Out of all the five resorts listed above Kühtai is the biggest one, so you’ll easily enjoy a day or two exploring it. It’s no Mayrhofen but compared to the other resorts mentioned there is more to see. Kühtai is divided into two sides. On one side you can find the KPark and the SuperPipe. This is the only halfpipe you’ll find close to Innsbruck and one of the only two SuperPipes in Austria, Germany and Italy, so if you’re one to ride pipe, Kühtai might be to your liking. Next to the pipe, you’ll also find a SnowCross course, which can keep you busy for hours (it’s ridiculously addictive to try and get those turns right). The “halfpipe” side of the resort tends to get quite icy at times. When taking the HoheMutBahn up, the first bit of the slope is quite steep, and once it’s icy, there’s a lot of bum sliding around, so be careful.
The KPark is for advanced riders, so the ones who aren’t comfortable with hitting kickers of that size may be better off exploring the KidsPark on the other side of the resort. The KidsPark is fun, with a lot of boxes and good-sized kickers to practice your 180s. Occasionally the slightly red-faced lift man (not sure if this is from the sun or the schnapps, probably both) offers you anything from mints to schnapps – a truly winning combination.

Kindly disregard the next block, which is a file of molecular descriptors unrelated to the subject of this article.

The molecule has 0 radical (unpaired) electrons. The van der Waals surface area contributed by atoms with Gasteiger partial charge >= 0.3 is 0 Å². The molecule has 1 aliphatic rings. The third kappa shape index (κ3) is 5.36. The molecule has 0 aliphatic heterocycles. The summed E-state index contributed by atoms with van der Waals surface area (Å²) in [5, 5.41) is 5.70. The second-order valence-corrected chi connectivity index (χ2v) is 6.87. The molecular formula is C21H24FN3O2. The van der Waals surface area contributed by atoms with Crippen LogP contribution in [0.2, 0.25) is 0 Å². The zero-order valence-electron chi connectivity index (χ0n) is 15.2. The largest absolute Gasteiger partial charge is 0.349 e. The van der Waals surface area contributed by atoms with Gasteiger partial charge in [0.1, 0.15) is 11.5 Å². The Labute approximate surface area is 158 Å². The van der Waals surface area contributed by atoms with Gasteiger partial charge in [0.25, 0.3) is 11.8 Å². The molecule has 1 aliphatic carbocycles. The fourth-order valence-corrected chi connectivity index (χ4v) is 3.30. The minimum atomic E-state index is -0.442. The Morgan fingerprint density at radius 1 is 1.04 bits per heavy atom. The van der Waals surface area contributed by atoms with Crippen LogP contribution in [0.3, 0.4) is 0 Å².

This side of the resort has some really fun slopes to offer, however as the other side gets icy, this side tends to get slushy and the snow can get quite heavy and bumpy, especially around spring. If you feel like you need a little rest in between laps, the KaiserBahn gondola is a good way to rest your feet. It takes you up to the top, from where you have loads of options to choose what way to go next.
Kühtai is another place where you want to make sure that you’ll bring your sunscreen unless you want to rock the red-faced panda look. For a day ticket you’ll spend €40 and for half-a-day one €36.
Where to stay? If you don’t have any mates, or mates of mates whose sofa you could crash on, there are other options for making this trip cheap. Innsbruck isn’t however the most versatile when it comes to its hostel selection, so in case you’re in the middle of a “I don’t know what to do with my life” phase, opening up a nice cheap hostel in Innsbruck might be worth a try.
People are pretty chilled with renting out their rooms, so if you know anyone at all with connections to Innsbruck, it’s worth asking if they know anyone who’d be up for renting their room. A lot of the locals are away for occasional snowboard trips, so the chances are quite high for you to find somewhere to stay. If not, check Airbnb in Innsbruck or some of the following hostels: Marmota Hostel, Youth Hostel Innsbruck or Hotel Nala Innsbruck.
Where to eat? Austria, the promised land of beer, schnapps and schnitzel. Luckily, Innsbruck has developed quite a bit more than the alpine resorts surrounding it, and the food options are more diverse. So, the ones who tend to fuel themselves with chips and ketchup throughout the week due to their dietary restrictions, are in for a treat when staying in Innsbruck.